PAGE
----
If you can’t see this video, click here, or watch it directly on Vimeo.

My wife shared this video with me yesterday, so I assume it’s doing the rounds. But watch it to the end and there is a masterstroke of salesmanship.

So go watch it.

Done? Now, here’s what I think:

The credits are the two guys in the video quirkily thanking the individuals who did each part, and asking you to subscribe to their channels. Of course, having watched 4 minutes or so of stop-motion mastery with these guys, their facial expressions and creativity creating an emotional bond, you trust them. You like them. And you want to be a part of the community that they are a part of.

It’s like an the end of the theatre – as the actors bow, I want to go and have drinks with them because I’ve shared an emotional 3 hours with them. We’ve been part of the same story, of which they were the story tellers.

Then these two guys let me know that I can have a deeper part of the story – I can buy one of the t-shirts that they wore. It’s memorabilia – and in the experience economy, memorabilia is what extends the experience through creating a physical touch point for the emotion experienced in a fixed event. By buying the memorabilia, I’m becoming part of the story.

No doubt if you go to buy the T, they’ve sold out. So now there’s demand for products which will only spread the video further and further.

All of this through an experience of 4 minutes.

Why Do I Think This Is A Big Deal?

People keep telling us ‘tell stories’ but they often don’t say how and they also don’t say how you monetise it. I think this is an exceptional example of how to do it.

Furthermore, as the experience economy becomes more and more prevalent in the digital world, this is also an exceptional value of how to create a digital experience (I’m not talking about flashy websites, but emotional experience.)

I’d highly recommend in fact that you read Pine and Gilmore’s The Experience Economy (affiliate link) if you haven’t by now, and you’ll see how good an example this video is, and how you can do likewise.

Your Leading Thoughts

  • How do you think you can do a similar thing with your business and your products? Get specific, and as a community, let’s share some advice with each other and help one another out.

Archived Comments

  • Gary Day-Ellison

    This video wins because it knocks down all the reasons I usually pass on net video.

    It catches my attention and keeps it. It immediately tells me I am not wasting my time with hard-sell double-glazing features. These guys are fun.

    It gets my attention from the first frame and keeps up the pace of ideas. It’s inventive. Even the credits.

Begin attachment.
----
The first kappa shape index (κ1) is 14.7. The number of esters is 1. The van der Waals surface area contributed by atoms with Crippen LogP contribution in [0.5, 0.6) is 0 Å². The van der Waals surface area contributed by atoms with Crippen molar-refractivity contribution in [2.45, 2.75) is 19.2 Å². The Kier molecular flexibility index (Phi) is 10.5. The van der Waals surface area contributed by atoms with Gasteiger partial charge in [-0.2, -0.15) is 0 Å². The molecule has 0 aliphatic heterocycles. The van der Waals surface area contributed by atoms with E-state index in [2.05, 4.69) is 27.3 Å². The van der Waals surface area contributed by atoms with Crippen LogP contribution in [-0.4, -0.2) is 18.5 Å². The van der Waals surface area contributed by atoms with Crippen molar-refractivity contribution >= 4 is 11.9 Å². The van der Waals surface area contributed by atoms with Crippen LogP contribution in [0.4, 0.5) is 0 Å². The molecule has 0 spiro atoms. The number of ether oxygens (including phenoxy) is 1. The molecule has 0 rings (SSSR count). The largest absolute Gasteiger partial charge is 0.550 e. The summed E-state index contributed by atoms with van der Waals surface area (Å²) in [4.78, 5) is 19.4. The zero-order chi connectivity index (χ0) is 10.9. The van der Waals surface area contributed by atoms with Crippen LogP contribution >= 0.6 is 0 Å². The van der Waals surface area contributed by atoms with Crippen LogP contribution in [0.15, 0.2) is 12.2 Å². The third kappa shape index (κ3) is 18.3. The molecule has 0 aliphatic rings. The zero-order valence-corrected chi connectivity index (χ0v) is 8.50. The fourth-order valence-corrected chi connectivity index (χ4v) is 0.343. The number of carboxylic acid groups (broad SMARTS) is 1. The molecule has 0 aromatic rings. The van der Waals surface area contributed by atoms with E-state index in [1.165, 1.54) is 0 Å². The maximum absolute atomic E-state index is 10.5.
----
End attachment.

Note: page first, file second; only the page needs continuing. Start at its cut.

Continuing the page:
It doesn’t sell at me. It entertains me. They are playing and it’s fun. I want to play too.

    It is not a vain ‘talking head’ and I enjoy their interaction.

    It asked for my time and repaid me. I want to share it on. It reinforces the recommendation value of LikeMinds in sharing it with me. I like it. I may even but the T-shirt.

  • Robin Dickinson

    Thanks, Scott. Very entertaining.

    Several thoughts came up for me:

    1) From the time it took me to get from watching the video to writing this post, I can remember that it was about T-shirts, but can’t remember the brand or link. This is probably because there was no direct url to take an immediate jump (or was there?);

    2) It would be interesting to see the profitability of this exercise – time/effort vs. net profit derived from shirt sales. The grand assumption is that free-seekers who share entertaining videos virally will buy/sell these shirts. At no point did I feel compelled to buy a shirt, nor that I was being asked to buy a shirt – or get my friends or colleagues to buy a shirt. Hmm.

    It was long – entertaining – but long, and left me just a little confused about what to do – what action to take. Sure it suggested a bunch of things, but they were ‘sprayed’ at me in a rather rushed way at the end.

    As I say, the truth will be in the bankable metrics. If the technique delivers ROI, then that’s excellent.

    Just wanted to throw some thoughts into the mix.

    Robin :)

  • / Scott Gould

    Very interesting comments.

    Gary, as a fellow ‘creative’, gets emotionally engaged – Robin not so. I think that answers part of the question asked by Robin.

    I check the stats, BTW Robin. 150k views, and 40k subscribers to their channel. That’s a pretty cool community that they can sell further products to.